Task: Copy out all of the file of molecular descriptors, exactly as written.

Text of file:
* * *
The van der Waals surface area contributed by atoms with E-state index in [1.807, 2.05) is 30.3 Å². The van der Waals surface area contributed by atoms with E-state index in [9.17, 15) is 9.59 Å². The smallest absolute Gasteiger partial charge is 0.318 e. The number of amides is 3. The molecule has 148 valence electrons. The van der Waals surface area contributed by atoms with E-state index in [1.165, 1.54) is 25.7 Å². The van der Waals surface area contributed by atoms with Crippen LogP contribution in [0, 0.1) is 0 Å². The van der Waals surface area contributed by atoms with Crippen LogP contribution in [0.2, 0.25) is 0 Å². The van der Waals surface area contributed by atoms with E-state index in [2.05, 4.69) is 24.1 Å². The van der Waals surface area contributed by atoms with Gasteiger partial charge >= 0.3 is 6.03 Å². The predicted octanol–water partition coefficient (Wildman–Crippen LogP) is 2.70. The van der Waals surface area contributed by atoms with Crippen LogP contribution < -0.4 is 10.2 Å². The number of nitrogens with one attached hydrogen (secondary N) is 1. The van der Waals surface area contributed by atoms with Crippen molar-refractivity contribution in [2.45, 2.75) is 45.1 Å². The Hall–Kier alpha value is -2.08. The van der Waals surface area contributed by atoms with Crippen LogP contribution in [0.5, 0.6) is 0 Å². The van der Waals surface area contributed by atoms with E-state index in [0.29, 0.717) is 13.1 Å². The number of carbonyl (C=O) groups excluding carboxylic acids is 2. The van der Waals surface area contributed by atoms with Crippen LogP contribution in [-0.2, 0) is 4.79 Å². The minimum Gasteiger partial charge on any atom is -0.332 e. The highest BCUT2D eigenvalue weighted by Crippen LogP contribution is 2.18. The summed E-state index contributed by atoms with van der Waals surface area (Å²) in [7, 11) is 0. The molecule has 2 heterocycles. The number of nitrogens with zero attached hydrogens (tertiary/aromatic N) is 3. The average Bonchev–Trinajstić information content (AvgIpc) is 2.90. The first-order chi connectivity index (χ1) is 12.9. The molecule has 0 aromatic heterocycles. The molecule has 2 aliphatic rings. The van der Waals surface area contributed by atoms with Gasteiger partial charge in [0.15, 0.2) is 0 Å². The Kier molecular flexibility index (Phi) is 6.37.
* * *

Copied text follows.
The van der Waals surface area contributed by atoms with E-state index in [1.807, 2.05) is 30.3 Å². The van der Waals surface area contributed by atoms with E-state index in [9.17, 15) is 9.59 Å². The smallest absolute Gasteiger partial charge is 0.318 e. The number of amides is 3. The molecule has 148 valence electrons. The van der Waals surface area contributed by atoms with E-state index in [1.165, 1.54) is 25.7 Å². The van der Waals surface area contributed by atoms with Crippen LogP contribution in [0, 0.1) is 0 Å². The van der Waals surface area contributed by atoms with Crippen LogP contribution in [0.2, 0.25) is 0 Å². The van der Waals surface area contributed by atoms with E-state index in [2.05, 4.69) is 24.1 Å². The van der Waals surface area contributed by atoms with Gasteiger partial charge >= 0.3 is 6.03 Å². The predicted octanol–water partition coefficient (Wildman–Crippen LogP) is 2.70. The van der Waals surface area contributed by atoms with Crippen LogP contribution < -0.4 is 10.2 Å². The number of nitrogens with one attached hydrogen (secondary N) is 1. The van der Waals surface area contributed by atoms with Crippen molar-refractivity contribution in [2.45, 2.75) is 45.1 Å². The Hall–Kier alpha value is -2.08. The van der Waals surface area contributed by atoms with Crippen LogP contribution in [0.5, 0.6) is 0 Å². The van der Waals surface area contributed by atoms with E-state index in [0.29, 0.717) is 13.1 Å². The number of carbonyl (C=O) groups excluding carboxylic acids is 2. The van der Waals surface area contributed by atoms with Crippen LogP contribution in [-0.2, 0) is 4.79 Å². The minimum Gasteiger partial charge on any atom is -0.332 e. The highest BCUT2D eigenvalue weighted by Crippen LogP contribution is 2.18. The summed E-state index contributed by atoms with van der Waals surface area (Å²) in [7, 11) is 0. The molecule has 2 heterocycles. The number of nitrogens with zero attached hydrogens (tertiary/aromatic N) is 3. The average Bonchev–Trinajstić information content (AvgIpc) is 2.90. The first-order chi connectivity index (χ1) is 12.9. The molecule has 0 aromatic heterocycles. The molecule has 2 aliphatic rings. The van der Waals surface area contributed by atoms with Gasteiger partial charge in [0.15, 0.2) is 0 Å². The Kier molecular flexibility index (Phi) is 6.37.